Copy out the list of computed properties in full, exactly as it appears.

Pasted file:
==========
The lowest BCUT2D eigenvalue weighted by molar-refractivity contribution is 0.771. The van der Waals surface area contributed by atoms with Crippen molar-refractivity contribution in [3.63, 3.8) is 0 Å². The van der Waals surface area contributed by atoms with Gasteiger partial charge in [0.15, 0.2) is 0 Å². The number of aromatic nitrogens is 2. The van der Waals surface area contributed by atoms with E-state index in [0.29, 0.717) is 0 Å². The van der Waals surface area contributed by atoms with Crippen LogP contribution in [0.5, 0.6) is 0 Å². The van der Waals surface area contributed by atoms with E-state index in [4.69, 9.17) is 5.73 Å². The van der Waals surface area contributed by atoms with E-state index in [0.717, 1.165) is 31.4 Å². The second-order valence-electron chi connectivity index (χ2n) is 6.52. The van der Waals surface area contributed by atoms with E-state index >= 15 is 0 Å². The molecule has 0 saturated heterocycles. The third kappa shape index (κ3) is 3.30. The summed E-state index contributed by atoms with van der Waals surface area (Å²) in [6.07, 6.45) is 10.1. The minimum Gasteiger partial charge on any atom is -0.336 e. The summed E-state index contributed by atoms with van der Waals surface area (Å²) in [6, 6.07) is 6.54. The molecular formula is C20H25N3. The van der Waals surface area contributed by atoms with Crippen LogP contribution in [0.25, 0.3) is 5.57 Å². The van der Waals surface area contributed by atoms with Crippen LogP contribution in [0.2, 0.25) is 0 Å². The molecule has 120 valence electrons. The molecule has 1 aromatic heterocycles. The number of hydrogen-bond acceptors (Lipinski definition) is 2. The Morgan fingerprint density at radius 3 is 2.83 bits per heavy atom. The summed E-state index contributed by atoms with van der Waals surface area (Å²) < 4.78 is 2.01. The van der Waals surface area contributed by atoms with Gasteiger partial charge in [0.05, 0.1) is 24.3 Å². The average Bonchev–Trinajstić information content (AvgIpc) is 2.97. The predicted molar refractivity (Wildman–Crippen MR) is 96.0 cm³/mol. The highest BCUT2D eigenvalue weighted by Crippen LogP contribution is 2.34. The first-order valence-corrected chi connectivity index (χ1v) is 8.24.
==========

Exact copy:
The lowest BCUT2D eigenvalue weighted by molar-refractivity contribution is 0.771. The van der Waals surface area contributed by atoms with Crippen molar-refractivity contribution in [3.63, 3.8) is 0 Å². The van der Waals surface area contributed by atoms with Gasteiger partial charge in [0.15, 0.2) is 0 Å². The number of aromatic nitrogens is 2. The van der Waals surface area contributed by atoms with E-state index in [0.29, 0.717) is 0 Å². The van der Waals surface area contributed by atoms with Crippen LogP contribution in [0.5, 0.6) is 0 Å². The van der Waals surface area contributed by atoms with E-state index in [4.69, 9.17) is 5.73 Å². The van der Waals surface area contributed by atoms with E-state index in [0.717, 1.165) is 31.4 Å². The second-order valence-electron chi connectivity index (χ2n) is 6.52. The van der Waals surface area contributed by atoms with E-state index >= 15 is 0 Å². The molecule has 0 saturated heterocycles. The third kappa shape index (κ3) is 3.30. The summed E-state index contributed by atoms with van der Waals surface area (Å²) in [6.07, 6.45) is 10.1. The minimum Gasteiger partial charge on any atom is -0.336 e. The summed E-state index contributed by atoms with van der Waals surface area (Å²) in [6, 6.07) is 6.54. The molecular formula is C20H25N3. The van der Waals surface area contributed by atoms with Crippen LogP contribution in [0.25, 0.3) is 5.57 Å². The van der Waals surface area contributed by atoms with Crippen LogP contribution in [0.2, 0.25) is 0 Å². The molecule has 120 valence electrons. The molecule has 1 aromatic heterocycles. The number of hydrogen-bond acceptors (Lipinski definition) is 2. The Morgan fingerprint density at radius 3 is 2.83 bits per heavy atom. The summed E-state index contributed by atoms with van der Waals surface area (Å²) < 4.78 is 2.01. The van der Waals surface area contributed by atoms with Gasteiger partial charge in [0.05, 0.1) is 24.3 Å². The average Bonchev–Trinajstić information content (AvgIpc) is 2.97. The predicted molar refractivity (Wildman–Crippen MR) is 96.0 cm³/mol. The highest BCUT2D eigenvalue weighted by Crippen LogP contribution is 2.34. The first-order valence-corrected chi connectivity index (χ1v) is 8.24.